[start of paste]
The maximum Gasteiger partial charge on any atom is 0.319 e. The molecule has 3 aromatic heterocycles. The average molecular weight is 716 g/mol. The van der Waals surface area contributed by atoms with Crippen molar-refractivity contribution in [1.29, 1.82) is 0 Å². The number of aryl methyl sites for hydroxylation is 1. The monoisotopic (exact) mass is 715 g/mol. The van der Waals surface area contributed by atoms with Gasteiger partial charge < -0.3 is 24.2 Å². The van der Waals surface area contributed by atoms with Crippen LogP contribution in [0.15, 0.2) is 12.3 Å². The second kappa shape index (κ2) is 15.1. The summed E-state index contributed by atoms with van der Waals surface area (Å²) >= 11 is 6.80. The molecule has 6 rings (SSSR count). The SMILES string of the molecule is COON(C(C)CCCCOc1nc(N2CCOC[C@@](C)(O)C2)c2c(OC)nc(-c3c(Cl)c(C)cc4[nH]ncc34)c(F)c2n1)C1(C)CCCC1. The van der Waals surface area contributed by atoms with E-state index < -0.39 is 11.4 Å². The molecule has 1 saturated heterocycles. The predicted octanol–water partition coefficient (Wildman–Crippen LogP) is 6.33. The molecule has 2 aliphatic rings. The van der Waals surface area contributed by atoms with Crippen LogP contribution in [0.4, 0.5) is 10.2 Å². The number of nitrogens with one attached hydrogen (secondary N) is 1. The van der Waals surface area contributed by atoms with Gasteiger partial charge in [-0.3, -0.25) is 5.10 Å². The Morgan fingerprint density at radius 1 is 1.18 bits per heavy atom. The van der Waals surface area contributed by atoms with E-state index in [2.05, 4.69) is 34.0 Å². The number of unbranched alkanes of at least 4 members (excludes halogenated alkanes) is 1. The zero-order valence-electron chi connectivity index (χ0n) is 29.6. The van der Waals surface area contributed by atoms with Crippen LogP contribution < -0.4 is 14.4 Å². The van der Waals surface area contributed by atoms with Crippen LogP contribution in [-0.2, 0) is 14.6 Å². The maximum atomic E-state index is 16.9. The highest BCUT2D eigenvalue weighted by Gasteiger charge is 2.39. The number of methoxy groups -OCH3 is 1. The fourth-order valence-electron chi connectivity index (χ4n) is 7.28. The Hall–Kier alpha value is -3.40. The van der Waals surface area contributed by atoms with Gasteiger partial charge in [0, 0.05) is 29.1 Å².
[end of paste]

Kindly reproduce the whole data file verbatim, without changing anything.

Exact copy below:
The maximum Gasteiger partial charge on any atom is 0.319 e. The molecule has 3 aromatic heterocycles. The average molecular weight is 716 g/mol. The van der Waals surface area contributed by atoms with Crippen molar-refractivity contribution in [1.29, 1.82) is 0 Å². The number of aryl methyl sites for hydroxylation is 1. The monoisotopic (exact) mass is 715 g/mol. The van der Waals surface area contributed by atoms with Gasteiger partial charge < -0.3 is 24.2 Å². The van der Waals surface area contributed by atoms with Crippen LogP contribution in [0.15, 0.2) is 12.3 Å². The second kappa shape index (κ2) is 15.1. The summed E-state index contributed by atoms with van der Waals surface area (Å²) >= 11 is 6.80. The molecule has 6 rings (SSSR count). The SMILES string of the molecule is COON(C(C)CCCCOc1nc(N2CCOC[C@@](C)(O)C2)c2c(OC)nc(-c3c(Cl)c(C)cc4[nH]ncc34)c(F)c2n1)C1(C)CCCC1. The van der Waals surface area contributed by atoms with E-state index < -0.39 is 11.4 Å². The molecule has 1 saturated heterocycles. The predicted octanol–water partition coefficient (Wildman–Crippen LogP) is 6.33. The molecule has 2 aliphatic rings. The van der Waals surface area contributed by atoms with Crippen LogP contribution in [0.4, 0.5) is 10.2 Å². The number of nitrogens with one attached hydrogen (secondary N) is 1. The van der Waals surface area contributed by atoms with Gasteiger partial charge in [-0.3, -0.25) is 5.10 Å². The Morgan fingerprint density at radius 1 is 1.18 bits per heavy atom. The van der Waals surface area contributed by atoms with E-state index in [2.05, 4.69) is 34.0 Å². The number of unbranched alkanes of at least 4 members (excludes halogenated alkanes) is 1. The zero-order valence-electron chi connectivity index (χ0n) is 29.6. The van der Waals surface area contributed by atoms with Crippen LogP contribution < -0.4 is 14.4 Å². The van der Waals surface area contributed by atoms with Crippen LogP contribution in [-0.2, 0) is 14.6 Å². The maximum atomic E-state index is 16.9. The highest BCUT2D eigenvalue weighted by Gasteiger charge is 2.39. The number of methoxy groups -OCH3 is 1. The fourth-order valence-electron chi connectivity index (χ4n) is 7.28. The Hall–Kier alpha value is -3.40. The van der Waals surface area contributed by atoms with Gasteiger partial charge in [0, 0.05) is 29.1 Å².